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Night of Passion (1960)
"During One Night" (original title)

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Mike, the co-pilot of a US, England-based World War II bomber, is injured aboard. Although an almost complete recovery is likely, the loss of his 'manhood' drives him to suicide. For Mike's... See full summary »



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Title: Night of Passion (1960)

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Cast overview, first billed only:
Don Borisenko ...
Susan Hampshire ...
Sean Sullivan ...
Joy Webster ...
Graydon Gould ...
Tom Busby ...
Alan Gibson ...
Barbara Ogilvie ...
Michael Golden ...
Roy Stephens ...
Colin Maitland ...
Pamela Barney ...
John Bloomfield ...
M.P. Sgt.
Sean McCan ...


Mike, the co-pilot of a US, England-based World War II bomber, is injured aboard. Although an almost complete recovery is likely, the loss of his 'manhood' drives him to suicide. For Mike's skipper, captain David, a gentle, well-educated Pittsburgh virgin, this seems a wake up-call that he must start his sexual life. After a ghastly failure with one on the airbase's women, David goes AWOL. The he bumps into even shyer, charming English barmaid Jean. She not only hides him from the MP's, but falls in love with the handsome officer even more desperately. Written by KGF Vissers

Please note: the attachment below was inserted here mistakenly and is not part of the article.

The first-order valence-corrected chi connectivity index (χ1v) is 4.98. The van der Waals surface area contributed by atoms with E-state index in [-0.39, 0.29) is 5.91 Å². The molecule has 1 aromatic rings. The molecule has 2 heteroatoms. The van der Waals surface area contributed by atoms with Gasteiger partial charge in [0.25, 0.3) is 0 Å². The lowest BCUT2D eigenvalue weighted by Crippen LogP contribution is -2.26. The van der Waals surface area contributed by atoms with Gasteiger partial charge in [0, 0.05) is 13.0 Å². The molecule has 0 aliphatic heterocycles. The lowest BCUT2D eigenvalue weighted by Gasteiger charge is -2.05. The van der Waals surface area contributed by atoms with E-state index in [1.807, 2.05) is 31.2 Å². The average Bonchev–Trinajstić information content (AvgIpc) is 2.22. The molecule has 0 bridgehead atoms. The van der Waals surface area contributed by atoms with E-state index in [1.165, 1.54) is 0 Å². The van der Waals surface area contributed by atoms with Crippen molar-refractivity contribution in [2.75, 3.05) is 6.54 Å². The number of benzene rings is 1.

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Drama | Romance | War


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Release Date:

1 December 1961 (Finland)  »

Also Known As:

Night of Passion  »

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(RCA Sound Recording)
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Did You Know?


Don Borisenko and Susan Hampshire both receive "introducing" credits. See more »


Referenced in Sidney J. Furie: Fire Up the Carousel! (2015) See more »

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User Reviews

Furie's ode to male anxiety
14 September 2008 | by (London) – See all my reviews

Furie's little seen DURING ONE NIGHT is another of the director's striking early studies in male anxiety. In his THE LEATHER BOYS of 3 years later such anxiety would be explicitly situated around the lure of homosexuality while in THE IPCRESS FILE, still further on in the director's career, concerns would be more centred around male loyalty. In DURING ONE NIGHT air force captain David is part of an airborne male group, first seen with military and sexual camaraderie intact, flying on their 24th mission - leaving only another before their tour of duty gratefully ends. Things change however when one of their number is badly injured during a flight, an injury which emasculates him. After an emotional bedside description of the injury, then later hearing of the later suicide of his flying companion, David goes temporarily AWOL with a view to proving his own manhood before his number comes up.